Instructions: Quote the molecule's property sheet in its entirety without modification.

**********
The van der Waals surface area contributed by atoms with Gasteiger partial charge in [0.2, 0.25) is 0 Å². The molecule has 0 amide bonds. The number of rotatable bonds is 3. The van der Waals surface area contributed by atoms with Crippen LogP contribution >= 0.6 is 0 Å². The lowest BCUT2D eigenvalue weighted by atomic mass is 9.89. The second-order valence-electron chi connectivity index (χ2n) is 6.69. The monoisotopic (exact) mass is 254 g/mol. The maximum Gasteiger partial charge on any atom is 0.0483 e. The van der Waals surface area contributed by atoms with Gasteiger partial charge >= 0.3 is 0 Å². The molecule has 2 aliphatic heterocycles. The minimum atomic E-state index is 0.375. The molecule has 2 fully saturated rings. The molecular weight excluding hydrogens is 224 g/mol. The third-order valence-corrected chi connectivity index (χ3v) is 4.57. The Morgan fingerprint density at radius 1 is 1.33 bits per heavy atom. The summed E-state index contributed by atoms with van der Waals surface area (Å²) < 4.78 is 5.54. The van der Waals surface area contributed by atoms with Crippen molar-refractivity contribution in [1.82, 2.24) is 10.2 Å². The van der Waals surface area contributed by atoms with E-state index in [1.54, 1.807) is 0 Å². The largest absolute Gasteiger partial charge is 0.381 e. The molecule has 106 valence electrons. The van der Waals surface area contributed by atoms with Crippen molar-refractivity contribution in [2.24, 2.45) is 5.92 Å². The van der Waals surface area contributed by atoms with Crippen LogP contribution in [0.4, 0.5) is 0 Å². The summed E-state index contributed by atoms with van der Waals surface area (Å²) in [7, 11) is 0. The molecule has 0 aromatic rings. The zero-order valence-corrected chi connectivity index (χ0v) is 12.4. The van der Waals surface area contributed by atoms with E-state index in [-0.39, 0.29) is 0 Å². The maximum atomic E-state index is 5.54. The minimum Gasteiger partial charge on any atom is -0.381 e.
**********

The van der Waals surface area contributed by atoms with Gasteiger partial charge in [0.2, 0.25) is 0 Å². The molecule has 0 amide bonds. The number of rotatable bonds is 3. The van der Waals surface area contributed by atoms with Crippen LogP contribution >= 0.6 is 0 Å². The lowest BCUT2D eigenvalue weighted by atomic mass is 9.89. The second-order valence-electron chi connectivity index (χ2n) is 6.69. The monoisotopic (exact) mass is 254 g/mol. The maximum Gasteiger partial charge on any atom is 0.0483 e. The van der Waals surface area contributed by atoms with Gasteiger partial charge >= 0.3 is 0 Å². The molecule has 2 aliphatic heterocycles. The minimum atomic E-state index is 0.375. The molecule has 2 fully saturated rings. The molecular weight excluding hydrogens is 224 g/mol. The third-order valence-corrected chi connectivity index (χ3v) is 4.57. The Morgan fingerprint density at radius 1 is 1.33 bits per heavy atom. The summed E-state index contributed by atoms with van der Waals surface area (Å²) < 4.78 is 5.54. The van der Waals surface area contributed by atoms with Crippen molar-refractivity contribution in [1.82, 2.24) is 10.2 Å². The van der Waals surface area contributed by atoms with E-state index in [1.54, 1.807) is 0 Å². The largest absolute Gasteiger partial charge is 0.381 e. The molecule has 106 valence electrons. The van der Waals surface area contributed by atoms with Crippen molar-refractivity contribution in [2.24, 2.45) is 5.92 Å². The van der Waals surface area contributed by atoms with Crippen LogP contribution in [0.4, 0.5) is 0 Å². The summed E-state index contributed by atoms with van der Waals surface area (Å²) in [7, 11) is 0. The molecule has 0 aromatic rings. The zero-order valence-corrected chi connectivity index (χ0v) is 12.4. The van der Waals surface area contributed by atoms with E-state index in [-0.39, 0.29) is 0 Å². The maximum atomic E-state index is 5.54. The minimum Gasteiger partial charge on any atom is -0.381 e.